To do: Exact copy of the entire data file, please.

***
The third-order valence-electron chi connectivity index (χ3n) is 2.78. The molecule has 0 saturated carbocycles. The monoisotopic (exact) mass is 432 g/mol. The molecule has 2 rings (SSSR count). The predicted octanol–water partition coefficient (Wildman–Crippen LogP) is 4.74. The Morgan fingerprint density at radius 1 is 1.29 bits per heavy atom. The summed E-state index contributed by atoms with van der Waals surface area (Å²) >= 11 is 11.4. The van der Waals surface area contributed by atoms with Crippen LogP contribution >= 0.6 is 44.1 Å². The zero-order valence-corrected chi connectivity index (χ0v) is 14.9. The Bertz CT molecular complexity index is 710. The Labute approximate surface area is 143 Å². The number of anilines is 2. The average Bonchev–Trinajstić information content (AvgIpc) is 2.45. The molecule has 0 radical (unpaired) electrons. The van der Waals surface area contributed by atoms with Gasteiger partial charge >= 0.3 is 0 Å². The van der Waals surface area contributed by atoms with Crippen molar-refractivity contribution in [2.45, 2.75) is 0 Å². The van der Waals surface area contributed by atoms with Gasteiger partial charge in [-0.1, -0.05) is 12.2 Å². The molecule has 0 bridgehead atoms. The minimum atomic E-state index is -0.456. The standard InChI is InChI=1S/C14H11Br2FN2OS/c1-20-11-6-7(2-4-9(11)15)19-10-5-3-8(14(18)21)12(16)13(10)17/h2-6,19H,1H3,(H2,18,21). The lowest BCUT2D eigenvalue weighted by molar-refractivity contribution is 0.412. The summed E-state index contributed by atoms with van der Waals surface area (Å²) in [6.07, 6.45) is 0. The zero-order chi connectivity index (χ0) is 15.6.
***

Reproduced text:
The third-order valence-electron chi connectivity index (χ3n) is 2.78. The molecule has 0 saturated carbocycles. The monoisotopic (exact) mass is 432 g/mol. The molecule has 2 rings (SSSR count). The predicted octanol–water partition coefficient (Wildman–Crippen LogP) is 4.74. The Morgan fingerprint density at radius 1 is 1.29 bits per heavy atom. The summed E-state index contributed by atoms with van der Waals surface area (Å²) >= 11 is 11.4. The van der Waals surface area contributed by atoms with Crippen LogP contribution >= 0.6 is 44.1 Å². The zero-order valence-corrected chi connectivity index (χ0v) is 14.9. The Bertz CT molecular complexity index is 710. The Labute approximate surface area is 143 Å². The number of anilines is 2. The average Bonchev–Trinajstić information content (AvgIpc) is 2.45. The molecule has 0 radical (unpaired) electrons. The van der Waals surface area contributed by atoms with Gasteiger partial charge >= 0.3 is 0 Å². The van der Waals surface area contributed by atoms with Crippen molar-refractivity contribution in [2.45, 2.75) is 0 Å². The van der Waals surface area contributed by atoms with Gasteiger partial charge in [-0.1, -0.05) is 12.2 Å². The molecule has 0 bridgehead atoms. The minimum atomic E-state index is -0.456. The standard InChI is InChI=1S/C14H11Br2FN2OS/c1-20-11-6-7(2-4-9(11)15)19-10-5-3-8(14(18)21)12(16)13(10)17/h2-6,19H,1H3,(H2,18,21). The lowest BCUT2D eigenvalue weighted by molar-refractivity contribution is 0.412. The summed E-state index contributed by atoms with van der Waals surface area (Å²) in [6.07, 6.45) is 0. The zero-order chi connectivity index (χ0) is 15.6.